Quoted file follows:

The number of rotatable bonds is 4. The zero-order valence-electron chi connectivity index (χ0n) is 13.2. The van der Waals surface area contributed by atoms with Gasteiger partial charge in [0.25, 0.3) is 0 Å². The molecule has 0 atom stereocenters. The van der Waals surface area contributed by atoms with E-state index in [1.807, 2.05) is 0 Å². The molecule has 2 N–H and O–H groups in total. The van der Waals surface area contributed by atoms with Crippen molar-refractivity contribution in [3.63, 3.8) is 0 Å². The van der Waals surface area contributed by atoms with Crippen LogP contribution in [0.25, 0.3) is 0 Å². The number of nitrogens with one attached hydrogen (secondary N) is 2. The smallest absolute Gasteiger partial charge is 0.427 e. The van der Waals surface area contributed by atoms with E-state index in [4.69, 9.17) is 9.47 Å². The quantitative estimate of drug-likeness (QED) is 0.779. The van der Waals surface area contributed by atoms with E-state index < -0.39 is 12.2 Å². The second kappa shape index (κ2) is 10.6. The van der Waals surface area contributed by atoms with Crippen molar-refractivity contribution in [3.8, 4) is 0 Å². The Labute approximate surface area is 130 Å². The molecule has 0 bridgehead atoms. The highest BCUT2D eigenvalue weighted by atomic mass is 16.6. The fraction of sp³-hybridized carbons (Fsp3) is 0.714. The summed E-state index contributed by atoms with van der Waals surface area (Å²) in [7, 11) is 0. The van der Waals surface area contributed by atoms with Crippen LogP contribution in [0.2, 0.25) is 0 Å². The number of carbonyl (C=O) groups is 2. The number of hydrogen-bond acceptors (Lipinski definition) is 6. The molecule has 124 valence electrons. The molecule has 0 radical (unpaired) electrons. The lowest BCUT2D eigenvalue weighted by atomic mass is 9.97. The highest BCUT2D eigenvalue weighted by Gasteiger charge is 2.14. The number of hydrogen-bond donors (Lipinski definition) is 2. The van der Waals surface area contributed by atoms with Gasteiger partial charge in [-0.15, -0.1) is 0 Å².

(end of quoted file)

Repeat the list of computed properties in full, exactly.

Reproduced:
The number of rotatable bonds is 4. The zero-order valence-electron chi connectivity index (χ0n) is 13.2. The van der Waals surface area contributed by atoms with Gasteiger partial charge in [0.25, 0.3) is 0 Å². The molecule has 0 atom stereocenters. The van der Waals surface area contributed by atoms with E-state index in [1.807, 2.05) is 0 Å². The molecule has 2 N–H and O–H groups in total. The van der Waals surface area contributed by atoms with Crippen molar-refractivity contribution in [3.63, 3.8) is 0 Å². The van der Waals surface area contributed by atoms with Crippen LogP contribution in [0.25, 0.3) is 0 Å². The number of nitrogens with one attached hydrogen (secondary N) is 2. The smallest absolute Gasteiger partial charge is 0.427 e. The van der Waals surface area contributed by atoms with E-state index in [4.69, 9.17) is 9.47 Å². The quantitative estimate of drug-likeness (QED) is 0.779. The van der Waals surface area contributed by atoms with E-state index < -0.39 is 12.2 Å². The second kappa shape index (κ2) is 10.6. The van der Waals surface area contributed by atoms with Crippen molar-refractivity contribution in [3.8, 4) is 0 Å². The Labute approximate surface area is 130 Å². The molecule has 0 bridgehead atoms. The highest BCUT2D eigenvalue weighted by atomic mass is 16.6. The fraction of sp³-hybridized carbons (Fsp3) is 0.714. The summed E-state index contributed by atoms with van der Waals surface area (Å²) in [7, 11) is 0. The van der Waals surface area contributed by atoms with Crippen LogP contribution in [0.2, 0.25) is 0 Å². The number of carbonyl (C=O) groups is 2. The number of hydrogen-bond acceptors (Lipinski definition) is 6. The molecule has 124 valence electrons. The molecule has 0 radical (unpaired) electrons. The lowest BCUT2D eigenvalue weighted by atomic mass is 9.97. The highest BCUT2D eigenvalue weighted by Gasteiger charge is 2.14. The number of hydrogen-bond donors (Lipinski definition) is 2. The van der Waals surface area contributed by atoms with Gasteiger partial charge in [-0.15, -0.1) is 0 Å².